Creating a team is a simple process, but for that team to create teamwork is quite another. Joining or creating a team does not, in itself, equal teamwork. Many “teams” simply work individually on projects, assignments, and responsibilities. So what is teamwork, and why is it so important?
What is Teamwork?
Teamwork is defined as “the combined actions of a group of people, especially when effective and efficient.” The French term for teamwork has a much broader, more unique definition, specifically a sense of unity and a common enthusiasm for shared interests, responsibilities, and goals. Teamwork isn’t simply being part of a team or a group of people. It is having enthusiasm for sharing knowledge, information, goals, and working as one unit, not many parts doing individual projects.
Why is Teamwork so Important?
It has been discussed time and again how much more productive a team can be compared to individuals working solo. So let’s touch on a few areas quickly where teamwork benefits everyone.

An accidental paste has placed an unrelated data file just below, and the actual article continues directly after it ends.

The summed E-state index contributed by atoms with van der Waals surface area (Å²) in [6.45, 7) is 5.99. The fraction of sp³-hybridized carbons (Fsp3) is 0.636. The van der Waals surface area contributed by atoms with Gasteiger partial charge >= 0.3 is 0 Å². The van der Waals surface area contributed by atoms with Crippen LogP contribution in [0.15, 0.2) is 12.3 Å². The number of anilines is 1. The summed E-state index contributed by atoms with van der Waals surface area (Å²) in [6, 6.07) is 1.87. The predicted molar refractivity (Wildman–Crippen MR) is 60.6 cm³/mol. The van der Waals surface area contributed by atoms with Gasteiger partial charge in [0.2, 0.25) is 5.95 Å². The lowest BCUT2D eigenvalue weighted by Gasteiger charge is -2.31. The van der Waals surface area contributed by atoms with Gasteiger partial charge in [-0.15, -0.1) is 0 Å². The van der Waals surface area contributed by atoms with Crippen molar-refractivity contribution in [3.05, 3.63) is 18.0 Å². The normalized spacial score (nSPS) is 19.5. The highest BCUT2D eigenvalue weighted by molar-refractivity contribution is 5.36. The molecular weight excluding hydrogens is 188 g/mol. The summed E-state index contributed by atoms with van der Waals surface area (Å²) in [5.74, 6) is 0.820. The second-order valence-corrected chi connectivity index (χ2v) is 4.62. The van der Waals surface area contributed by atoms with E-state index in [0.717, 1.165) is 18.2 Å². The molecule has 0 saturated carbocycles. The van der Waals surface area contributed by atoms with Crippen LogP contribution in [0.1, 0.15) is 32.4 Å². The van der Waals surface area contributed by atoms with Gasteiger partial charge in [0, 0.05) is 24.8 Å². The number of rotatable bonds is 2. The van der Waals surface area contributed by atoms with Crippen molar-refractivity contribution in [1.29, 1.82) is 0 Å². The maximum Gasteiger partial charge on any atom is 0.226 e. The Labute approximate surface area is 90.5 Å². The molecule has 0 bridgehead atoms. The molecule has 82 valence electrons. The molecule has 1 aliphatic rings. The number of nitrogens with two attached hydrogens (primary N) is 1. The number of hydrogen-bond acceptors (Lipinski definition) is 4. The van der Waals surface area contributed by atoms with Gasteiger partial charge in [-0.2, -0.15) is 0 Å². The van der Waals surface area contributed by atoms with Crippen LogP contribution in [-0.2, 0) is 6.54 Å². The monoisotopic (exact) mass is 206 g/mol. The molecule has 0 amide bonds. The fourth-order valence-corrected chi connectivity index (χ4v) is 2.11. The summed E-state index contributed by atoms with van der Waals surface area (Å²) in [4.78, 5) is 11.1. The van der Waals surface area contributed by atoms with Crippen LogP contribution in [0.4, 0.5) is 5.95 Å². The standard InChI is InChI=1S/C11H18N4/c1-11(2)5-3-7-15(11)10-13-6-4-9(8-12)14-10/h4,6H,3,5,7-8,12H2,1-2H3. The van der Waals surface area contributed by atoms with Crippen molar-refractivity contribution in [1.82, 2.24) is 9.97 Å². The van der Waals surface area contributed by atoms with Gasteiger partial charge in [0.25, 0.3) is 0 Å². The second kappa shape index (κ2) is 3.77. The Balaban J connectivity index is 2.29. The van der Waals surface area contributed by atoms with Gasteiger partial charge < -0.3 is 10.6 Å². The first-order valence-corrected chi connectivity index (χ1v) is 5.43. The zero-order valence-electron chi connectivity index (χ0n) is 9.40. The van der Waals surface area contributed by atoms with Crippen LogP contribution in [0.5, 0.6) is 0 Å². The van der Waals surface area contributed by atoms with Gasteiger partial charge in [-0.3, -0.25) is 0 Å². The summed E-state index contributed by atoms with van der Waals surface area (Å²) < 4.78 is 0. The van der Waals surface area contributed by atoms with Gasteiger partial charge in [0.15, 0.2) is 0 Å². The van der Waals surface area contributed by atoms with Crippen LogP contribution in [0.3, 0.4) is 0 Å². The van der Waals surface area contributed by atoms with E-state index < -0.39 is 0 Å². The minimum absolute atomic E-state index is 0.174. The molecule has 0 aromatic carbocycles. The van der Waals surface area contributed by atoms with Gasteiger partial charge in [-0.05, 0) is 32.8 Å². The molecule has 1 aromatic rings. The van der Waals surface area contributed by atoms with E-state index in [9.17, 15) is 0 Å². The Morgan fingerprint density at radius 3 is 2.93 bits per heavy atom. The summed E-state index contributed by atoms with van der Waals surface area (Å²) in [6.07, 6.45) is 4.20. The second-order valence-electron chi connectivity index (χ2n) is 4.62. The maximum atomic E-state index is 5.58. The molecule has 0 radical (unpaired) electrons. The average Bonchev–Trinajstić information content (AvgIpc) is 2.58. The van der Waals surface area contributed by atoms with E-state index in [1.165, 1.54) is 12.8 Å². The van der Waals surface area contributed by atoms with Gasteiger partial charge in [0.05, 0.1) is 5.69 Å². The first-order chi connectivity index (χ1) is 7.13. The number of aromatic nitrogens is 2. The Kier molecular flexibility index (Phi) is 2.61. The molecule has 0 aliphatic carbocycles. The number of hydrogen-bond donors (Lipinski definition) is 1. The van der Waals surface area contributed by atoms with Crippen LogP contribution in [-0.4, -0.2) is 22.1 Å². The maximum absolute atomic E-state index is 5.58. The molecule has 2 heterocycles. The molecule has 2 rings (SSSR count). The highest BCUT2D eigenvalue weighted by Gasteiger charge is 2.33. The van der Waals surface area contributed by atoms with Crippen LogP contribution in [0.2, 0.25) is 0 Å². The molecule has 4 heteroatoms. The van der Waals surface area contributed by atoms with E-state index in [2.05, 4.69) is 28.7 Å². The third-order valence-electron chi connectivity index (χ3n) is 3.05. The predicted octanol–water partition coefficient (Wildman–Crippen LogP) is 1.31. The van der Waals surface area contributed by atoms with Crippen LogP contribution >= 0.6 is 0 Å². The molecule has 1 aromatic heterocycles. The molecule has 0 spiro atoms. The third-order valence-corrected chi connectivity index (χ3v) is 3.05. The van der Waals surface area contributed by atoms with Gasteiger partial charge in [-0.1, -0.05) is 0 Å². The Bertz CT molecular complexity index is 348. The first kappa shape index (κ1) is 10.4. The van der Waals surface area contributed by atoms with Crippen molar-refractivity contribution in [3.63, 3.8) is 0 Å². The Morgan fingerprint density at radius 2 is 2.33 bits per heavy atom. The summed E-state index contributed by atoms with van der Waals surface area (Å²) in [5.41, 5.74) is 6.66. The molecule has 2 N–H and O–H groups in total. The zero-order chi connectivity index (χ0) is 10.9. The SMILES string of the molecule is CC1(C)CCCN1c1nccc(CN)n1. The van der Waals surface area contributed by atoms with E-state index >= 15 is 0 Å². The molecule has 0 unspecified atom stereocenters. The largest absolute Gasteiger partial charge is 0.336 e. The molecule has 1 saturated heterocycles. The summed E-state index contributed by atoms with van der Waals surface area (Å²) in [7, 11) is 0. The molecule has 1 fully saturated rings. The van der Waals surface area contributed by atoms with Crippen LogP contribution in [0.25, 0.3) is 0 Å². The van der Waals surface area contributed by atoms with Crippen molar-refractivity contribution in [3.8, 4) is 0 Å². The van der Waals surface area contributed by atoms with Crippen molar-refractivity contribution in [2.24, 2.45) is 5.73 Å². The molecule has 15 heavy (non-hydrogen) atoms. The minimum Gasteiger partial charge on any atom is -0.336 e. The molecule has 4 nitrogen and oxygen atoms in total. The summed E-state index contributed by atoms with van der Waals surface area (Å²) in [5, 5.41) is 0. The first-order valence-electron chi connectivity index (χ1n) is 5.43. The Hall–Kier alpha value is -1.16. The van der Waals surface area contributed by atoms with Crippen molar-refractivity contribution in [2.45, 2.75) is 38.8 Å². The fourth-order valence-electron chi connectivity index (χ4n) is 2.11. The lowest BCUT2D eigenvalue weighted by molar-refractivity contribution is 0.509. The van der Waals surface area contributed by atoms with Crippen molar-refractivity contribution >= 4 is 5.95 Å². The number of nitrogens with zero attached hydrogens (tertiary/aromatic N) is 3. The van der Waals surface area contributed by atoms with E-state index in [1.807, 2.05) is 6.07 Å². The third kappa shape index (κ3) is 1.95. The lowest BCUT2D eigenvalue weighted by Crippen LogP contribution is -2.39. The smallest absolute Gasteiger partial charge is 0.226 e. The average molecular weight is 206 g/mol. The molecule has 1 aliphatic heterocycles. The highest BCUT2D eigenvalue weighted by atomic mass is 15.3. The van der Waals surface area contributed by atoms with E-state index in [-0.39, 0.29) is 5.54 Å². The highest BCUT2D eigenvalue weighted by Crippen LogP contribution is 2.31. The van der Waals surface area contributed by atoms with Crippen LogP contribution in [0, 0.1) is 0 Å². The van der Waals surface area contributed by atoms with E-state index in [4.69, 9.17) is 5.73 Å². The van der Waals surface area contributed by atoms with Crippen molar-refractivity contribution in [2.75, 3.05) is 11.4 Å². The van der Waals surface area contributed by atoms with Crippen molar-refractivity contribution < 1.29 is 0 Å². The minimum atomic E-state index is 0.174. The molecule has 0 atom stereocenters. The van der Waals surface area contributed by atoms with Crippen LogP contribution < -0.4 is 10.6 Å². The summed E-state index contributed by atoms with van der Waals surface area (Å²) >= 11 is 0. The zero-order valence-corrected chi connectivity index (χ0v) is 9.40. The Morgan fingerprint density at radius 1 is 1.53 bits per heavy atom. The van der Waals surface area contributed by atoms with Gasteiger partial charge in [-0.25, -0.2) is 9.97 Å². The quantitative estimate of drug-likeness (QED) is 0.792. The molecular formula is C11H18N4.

- Creates a more empowered workplace
- Synergy is created
- Promotes a leaner workplace, less hierarchy, less duplication of efforts
- Encourages multi-disciplinary work across departments and specialties
- Improves flexibility and responsiveness, creating an improved customer experience
- Promotes sense of achievement for everyone involved
Teamwork doesn’t mean that everyone does everything, or that no one has defined responsibilities. Teamwork means that everyone is there to help, to guide, to maximize the strengths of the group. Team sports are a great way to watch and understand how the smaller parts work together to accomplish a shared goal. Leadership in management is essential to ensure a productive and functioning team.
What Makes a Team?
Before discussing what makes a team, let’s discuss what discourages teamwork and creates a void in communication. Poor management, unhappy people, and the focus on oneself all are incompatible with teamwork. When people are focused only on their own responsibilities, push other requirements or requests off on others, or do the minimal requirements in their work, they are not capable of working as a team. But working in a team is not the same as working as a team.
Not all teams are made of friends, nor do they have to be. They simply have to be made of people who complement each other’s skills and strengths, provide support and guidance when necessary, and work together in a meaningful way. Building a successful team takes time, energy, and ongoing support and guidance from management and mentors.